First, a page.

In all seriousness, I do have to give you some important updates. Firstly, you may remember a few weeks ago that I ran a t-shirt competition asking people to leave stories of their worst breakfast in order to win an erm t-shirt. And caused a riotous uproar for modelling said t-shirt in my boxers. Opinion was divided on this particular marketing move with some commentators asking that I please cover up for the sake of human decency and with some applauding my bravery to expose my milky thighs on the Internet. Barry from Hartlepool was very complimentary but I decided not to publish his comments. I decided to censor the picture in the end with a kindle of kittens as the boxers were getting in the way of the objective. And also because Barry's requests were getting more and more risque by the day. But how did the competition go and who the hell won? Well I am pleased to announce that the t-shirt went to a chap named @bapSHOUT. Why he wants to shout at baps is any one's business but his worst brekkie of cold kebab was selected at random so hoorah, he got the t-shirt! I have to say though that his tale was one of the more crap comments left by people (sorry Chris!). By contrast, Eatlikeagirl's tale of preparing a breakfast as a wee child was very endearing, Kavey of KaveyEats was very long but entertaining and Maison Cupcake gave us all a stark warning that you should never, ever eat an Asda breakfast. The best story though didn't actually get published on that post which is a real shame. Like a lot of bloggers do, I announced the competition on Facebook and an old college friend left a comment that the worst breakfast she ever had was whilst flying. As she was trying to get through the plastic miniature offerings of bacon and eggs, she noticed that the passenger next to her (unrelated) was urinating into a sick bag and put her right off her beans. Fantastic story and would have been a worthy winner if only she had commented on the actual blog. Next time please Sarah, next time.

In other news, it grieves me to announce that the little project in which I intended to dine on a rout of Brians has gone off the rails. At the risk of suggesting that I have been outwitted by a bunch of snails, I do have to put my hands up and say "I've been outwitted by a bunch of frigging snails!" because the bastards have all escaped. I must admit I am pretty baffled as security measures were pretty tight or at least I thought they were. The 20 snails that I had collected from my garden had been locked up in a large tupperware box wrapped tightly with a couple of layers clingfilm (with airholes punched in). For the first week, whilst going through the purging and then feeding process, they all seemed rather happy, munching their way through a diet of rosemary and rolled oats. Everyday I checked on them, I'd clean the box of purged matter, give them fresh food and water, re-wrap the box and go about my business. The Brians then started to behave in an odd manner. I would pop down to the shed in the morning where their prison was situated and find them all dangling upside down on the clingfilm roof, causing it to sag slightly. Paying no real attention, I would simply go through the usual clean up process and place the box back on the shelf. Then one morning, I came down and found the box empty with clingfilm sunk in the middle and a large hole gaping to one side. With their collective weight, the Brians had stormed the bastile and vanished without a trace. In just a few days, they had accomplished something that took Andy Dufresne years to do!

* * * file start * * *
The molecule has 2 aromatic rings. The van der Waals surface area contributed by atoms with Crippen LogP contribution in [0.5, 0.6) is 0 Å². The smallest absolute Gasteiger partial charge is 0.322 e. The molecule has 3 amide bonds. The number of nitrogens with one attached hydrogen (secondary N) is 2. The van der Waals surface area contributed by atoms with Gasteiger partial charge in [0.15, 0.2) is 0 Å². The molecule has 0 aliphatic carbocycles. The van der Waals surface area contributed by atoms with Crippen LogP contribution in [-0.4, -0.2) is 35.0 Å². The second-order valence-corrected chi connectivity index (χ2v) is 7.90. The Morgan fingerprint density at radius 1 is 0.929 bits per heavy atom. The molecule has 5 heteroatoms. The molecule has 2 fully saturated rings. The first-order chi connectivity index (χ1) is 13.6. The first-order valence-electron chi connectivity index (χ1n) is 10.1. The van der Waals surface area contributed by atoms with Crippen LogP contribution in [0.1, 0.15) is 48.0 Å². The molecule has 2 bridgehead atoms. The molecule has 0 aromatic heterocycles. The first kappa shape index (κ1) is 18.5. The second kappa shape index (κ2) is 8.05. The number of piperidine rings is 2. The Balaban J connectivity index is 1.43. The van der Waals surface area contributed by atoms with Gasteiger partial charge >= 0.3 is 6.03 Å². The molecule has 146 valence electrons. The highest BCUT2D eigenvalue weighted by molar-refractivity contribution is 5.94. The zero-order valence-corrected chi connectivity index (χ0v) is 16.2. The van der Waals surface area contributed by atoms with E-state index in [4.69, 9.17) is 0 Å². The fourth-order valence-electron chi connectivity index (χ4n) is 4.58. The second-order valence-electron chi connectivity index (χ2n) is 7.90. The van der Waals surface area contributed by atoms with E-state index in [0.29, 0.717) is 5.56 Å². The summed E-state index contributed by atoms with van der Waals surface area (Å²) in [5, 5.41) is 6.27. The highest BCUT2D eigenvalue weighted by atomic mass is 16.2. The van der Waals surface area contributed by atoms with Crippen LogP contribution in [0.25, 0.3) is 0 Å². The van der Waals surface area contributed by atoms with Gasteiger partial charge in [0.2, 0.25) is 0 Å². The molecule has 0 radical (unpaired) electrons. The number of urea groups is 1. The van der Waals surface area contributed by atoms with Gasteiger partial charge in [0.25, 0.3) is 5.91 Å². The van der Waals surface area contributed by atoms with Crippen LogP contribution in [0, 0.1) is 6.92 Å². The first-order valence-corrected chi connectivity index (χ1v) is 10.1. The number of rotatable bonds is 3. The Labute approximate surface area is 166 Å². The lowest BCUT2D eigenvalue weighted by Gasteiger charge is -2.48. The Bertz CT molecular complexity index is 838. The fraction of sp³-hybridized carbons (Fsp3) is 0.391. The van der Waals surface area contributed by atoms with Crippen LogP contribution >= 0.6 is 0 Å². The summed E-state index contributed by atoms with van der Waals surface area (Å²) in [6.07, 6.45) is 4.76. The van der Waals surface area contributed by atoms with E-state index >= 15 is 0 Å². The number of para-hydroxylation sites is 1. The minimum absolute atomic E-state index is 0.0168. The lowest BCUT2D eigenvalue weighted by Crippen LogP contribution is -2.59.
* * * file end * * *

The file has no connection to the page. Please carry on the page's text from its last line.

I have not lost sight of my goal to farm and eat my own snails. I've collected a whole bunch of recipes, mainly Spanish, to experiment with for gawds sake. I will go ahead and do it. In fact I plan to hunt some more down tonight and get them locked up good and proper (I have bought another tupperware box with secure lid - which shall be punctured with holes of course). The main thing that is troubling me now is that snails may possibly have a higher intelligence of some sort, well far far greater than we have ever given them anyhow. What are the ethical implications for hunting and eating such creatures? Is it right or is it wrong? Do snails know the meaning of life? Or am I just being stupid?